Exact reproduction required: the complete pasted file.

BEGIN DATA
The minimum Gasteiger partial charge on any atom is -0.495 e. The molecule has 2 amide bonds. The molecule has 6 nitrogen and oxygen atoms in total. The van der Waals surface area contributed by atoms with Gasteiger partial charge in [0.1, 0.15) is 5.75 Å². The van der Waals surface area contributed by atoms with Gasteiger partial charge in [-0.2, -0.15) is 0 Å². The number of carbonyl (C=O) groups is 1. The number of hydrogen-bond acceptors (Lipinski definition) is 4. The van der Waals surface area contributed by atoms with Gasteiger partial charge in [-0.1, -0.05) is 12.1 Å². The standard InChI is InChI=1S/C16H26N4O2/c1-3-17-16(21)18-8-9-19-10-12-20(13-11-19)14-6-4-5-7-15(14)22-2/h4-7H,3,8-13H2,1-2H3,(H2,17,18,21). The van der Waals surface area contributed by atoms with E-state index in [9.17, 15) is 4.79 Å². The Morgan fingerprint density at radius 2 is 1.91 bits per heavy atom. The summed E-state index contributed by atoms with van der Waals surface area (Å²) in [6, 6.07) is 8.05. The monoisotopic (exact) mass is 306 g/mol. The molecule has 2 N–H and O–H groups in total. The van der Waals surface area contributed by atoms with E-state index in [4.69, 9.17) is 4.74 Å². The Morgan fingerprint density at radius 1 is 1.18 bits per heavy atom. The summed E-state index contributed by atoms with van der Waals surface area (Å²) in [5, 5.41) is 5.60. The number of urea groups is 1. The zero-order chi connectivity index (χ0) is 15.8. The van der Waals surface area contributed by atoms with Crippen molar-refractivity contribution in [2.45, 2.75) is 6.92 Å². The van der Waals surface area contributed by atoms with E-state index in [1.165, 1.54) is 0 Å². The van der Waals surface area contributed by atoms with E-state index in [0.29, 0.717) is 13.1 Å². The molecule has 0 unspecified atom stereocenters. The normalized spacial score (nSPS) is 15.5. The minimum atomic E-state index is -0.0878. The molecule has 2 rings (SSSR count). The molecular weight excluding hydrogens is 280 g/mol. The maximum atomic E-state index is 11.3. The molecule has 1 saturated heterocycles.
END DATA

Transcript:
The minimum Gasteiger partial charge on any atom is -0.495 e. The molecule has 2 amide bonds. The molecule has 6 nitrogen and oxygen atoms in total. The van der Waals surface area contributed by atoms with Gasteiger partial charge in [0.1, 0.15) is 5.75 Å². The van der Waals surface area contributed by atoms with Gasteiger partial charge in [-0.2, -0.15) is 0 Å². The number of carbonyl (C=O) groups is 1. The number of hydrogen-bond acceptors (Lipinski definition) is 4. The van der Waals surface area contributed by atoms with Gasteiger partial charge in [-0.1, -0.05) is 12.1 Å². The standard InChI is InChI=1S/C16H26N4O2/c1-3-17-16(21)18-8-9-19-10-12-20(13-11-19)14-6-4-5-7-15(14)22-2/h4-7H,3,8-13H2,1-2H3,(H2,17,18,21). The van der Waals surface area contributed by atoms with E-state index in [9.17, 15) is 4.79 Å². The Morgan fingerprint density at radius 2 is 1.91 bits per heavy atom. The summed E-state index contributed by atoms with van der Waals surface area (Å²) in [6, 6.07) is 8.05. The monoisotopic (exact) mass is 306 g/mol. The molecule has 2 N–H and O–H groups in total. The van der Waals surface area contributed by atoms with E-state index in [4.69, 9.17) is 4.74 Å². The Morgan fingerprint density at radius 1 is 1.18 bits per heavy atom. The summed E-state index contributed by atoms with van der Waals surface area (Å²) in [5, 5.41) is 5.60. The number of urea groups is 1. The zero-order chi connectivity index (χ0) is 15.8. The van der Waals surface area contributed by atoms with Crippen molar-refractivity contribution in [2.45, 2.75) is 6.92 Å². The van der Waals surface area contributed by atoms with E-state index in [1.165, 1.54) is 0 Å². The van der Waals surface area contributed by atoms with E-state index in [0.29, 0.717) is 13.1 Å². The molecule has 0 unspecified atom stereocenters. The normalized spacial score (nSPS) is 15.5. The minimum atomic E-state index is -0.0878. The molecule has 2 rings (SSSR count). The molecular weight excluding hydrogens is 280 g/mol. The maximum atomic E-state index is 11.3. The molecule has 1 saturated heterocycles.